By Chandra Madafferi
One of the most important things we can do during the holidays is take time to practice gratitude and remind ourselves of all that we are grateful for. This holiday season, Michigan educators, parents and supporters of public education have a lot to celebrate.
Thanks to the hard work of Michigan Education Association members working together as a union, in just one year we have helped make Michigan one of the most attractive states in the country for teachers and education support professionals. After all, our students deserve the best and brightest working in our schools.
This is a direct result of electing educators and friends of public education in both the Senate and the House, plus re-electing the most public education-friendly governor we have had in years, Gretchen Whitmer.
Since then, our members have worked with the governor and lawmakers to pass bipartisan legislation providing a record level of funding for public schools, colleges and universities. On top of that, we successfully advocated for free school breakfast and lunch for all students, as well as additional funding for student mental health support, school safety, educator recruitment and rural transportation.
We worked with coalition partners to pass common-sense gun safety legislation requiring universal background checks, safe storage of firearms, and a new red-flag law to hopefully prevent more tragedies like we saw at Oxford High School and Michigan State University.
Our members played a crucial role in removing a requirement in the state’s “Read by Grade 3” law that forced third graders to be held back for failing a single standardized test. Instead, educators and parents can focus on helping struggling students rather than punishing them for needing help.
We helped fix the state’s broken and punitive teacher evaluation law, and instead worked to implement locally driven evaluation standards that will help educators grow and develop their craft to serve students best.
In addition to the important gains in the Legislature, our members have continued to do amazing work in our classrooms, libraries, schools and communities.
We see the evidence of that work across the state, including with MEA member Melissa Lambert, a librarian at Allen Park High School, who recently received the state’s 21st Century Model School Library award.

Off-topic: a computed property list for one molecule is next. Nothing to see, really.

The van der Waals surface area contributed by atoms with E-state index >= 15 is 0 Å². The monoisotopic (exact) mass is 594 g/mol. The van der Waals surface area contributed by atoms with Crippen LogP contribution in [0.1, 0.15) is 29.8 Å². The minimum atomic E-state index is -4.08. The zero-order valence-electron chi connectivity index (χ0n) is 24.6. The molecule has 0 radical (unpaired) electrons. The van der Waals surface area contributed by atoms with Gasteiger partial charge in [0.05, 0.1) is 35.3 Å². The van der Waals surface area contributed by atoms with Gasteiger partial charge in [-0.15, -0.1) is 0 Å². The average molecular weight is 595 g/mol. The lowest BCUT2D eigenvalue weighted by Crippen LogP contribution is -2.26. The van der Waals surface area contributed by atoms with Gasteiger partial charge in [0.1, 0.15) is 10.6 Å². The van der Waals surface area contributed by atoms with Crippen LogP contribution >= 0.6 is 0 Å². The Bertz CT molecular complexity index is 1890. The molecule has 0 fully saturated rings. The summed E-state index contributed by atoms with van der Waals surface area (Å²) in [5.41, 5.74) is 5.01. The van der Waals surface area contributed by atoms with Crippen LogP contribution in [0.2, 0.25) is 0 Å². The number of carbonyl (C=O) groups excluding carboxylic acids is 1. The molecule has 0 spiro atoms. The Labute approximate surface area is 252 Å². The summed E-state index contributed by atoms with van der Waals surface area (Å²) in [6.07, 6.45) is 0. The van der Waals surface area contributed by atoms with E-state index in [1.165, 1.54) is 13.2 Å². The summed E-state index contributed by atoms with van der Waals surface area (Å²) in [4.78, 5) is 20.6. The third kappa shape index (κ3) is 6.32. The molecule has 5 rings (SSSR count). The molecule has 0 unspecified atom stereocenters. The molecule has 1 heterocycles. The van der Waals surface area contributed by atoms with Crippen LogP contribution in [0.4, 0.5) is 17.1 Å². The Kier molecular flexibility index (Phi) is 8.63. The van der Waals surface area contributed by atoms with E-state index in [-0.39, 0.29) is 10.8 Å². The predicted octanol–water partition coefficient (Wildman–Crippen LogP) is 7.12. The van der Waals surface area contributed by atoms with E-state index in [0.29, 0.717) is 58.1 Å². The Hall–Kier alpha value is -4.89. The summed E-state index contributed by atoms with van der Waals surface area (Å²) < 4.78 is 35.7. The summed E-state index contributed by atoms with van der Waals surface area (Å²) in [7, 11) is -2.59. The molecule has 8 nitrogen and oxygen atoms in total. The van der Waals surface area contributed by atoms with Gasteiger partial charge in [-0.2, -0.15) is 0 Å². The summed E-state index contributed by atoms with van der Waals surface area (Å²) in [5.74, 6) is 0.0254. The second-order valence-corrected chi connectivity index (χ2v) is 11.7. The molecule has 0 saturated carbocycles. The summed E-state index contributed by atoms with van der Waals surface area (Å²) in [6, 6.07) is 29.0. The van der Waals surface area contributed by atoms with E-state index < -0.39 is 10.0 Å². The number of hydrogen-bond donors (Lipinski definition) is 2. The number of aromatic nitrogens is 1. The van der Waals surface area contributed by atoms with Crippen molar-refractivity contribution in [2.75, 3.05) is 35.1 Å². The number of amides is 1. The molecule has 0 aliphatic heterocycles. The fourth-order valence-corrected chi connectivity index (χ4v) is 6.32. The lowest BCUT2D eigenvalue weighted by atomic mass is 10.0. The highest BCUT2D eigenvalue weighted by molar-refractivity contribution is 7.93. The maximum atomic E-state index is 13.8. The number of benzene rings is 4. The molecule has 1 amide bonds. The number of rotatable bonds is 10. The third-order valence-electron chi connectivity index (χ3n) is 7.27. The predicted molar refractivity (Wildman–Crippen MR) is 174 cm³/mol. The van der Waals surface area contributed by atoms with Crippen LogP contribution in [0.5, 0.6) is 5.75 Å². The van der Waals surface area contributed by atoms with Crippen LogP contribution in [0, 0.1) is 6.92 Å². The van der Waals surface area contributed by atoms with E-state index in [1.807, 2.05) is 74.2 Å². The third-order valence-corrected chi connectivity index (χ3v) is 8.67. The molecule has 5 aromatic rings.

We see it in the dedication of Ronald Smith, an MEA member who retired this year after 50 years of service to the students at Battle Creek’s Kellogg Community College.
Lambert, Smith and countless other educators make a difference for our students every day across Michigan.
We are committed to building on the past year’s successes as we look forward to 2024. There are many significant challenges still facing our schools. Too many students are battling mental health challenges and desperately need our help. Schools of every shape and size struggle to fill critical positions, from teachers to bus drivers to school psychologists and everyone in between. Many extraordinary school employees are under-compensated and considering switching careers, meaning a massive loss for affected students. These are challenges we must continue working on and remedying.
Yet despite the challenges that schools and educators have endured over the past few years, they continue to build, innovate and expand opportunities for our students. This year has offered a look at what is possible: a brighter future filled with hope.
We at the MEA are working to bring respect and joy back to the education profession. The road ahead has many obstacles to overcome, but I remain optimistic and grateful. Our strength comes from our members, parents, partners and communities. Together, we will build a better tomorrow for our kids and our state.
Labor Voices columns are written on a rotating basis by United Auto Workers President Shawn Fain, Michigan Education Association President Chandra Madafferi, Michigan Regional Council of Carpenters and Millwrights Executive Secretary-Treasurer Tom Lutz and selected Service Employees International Union members.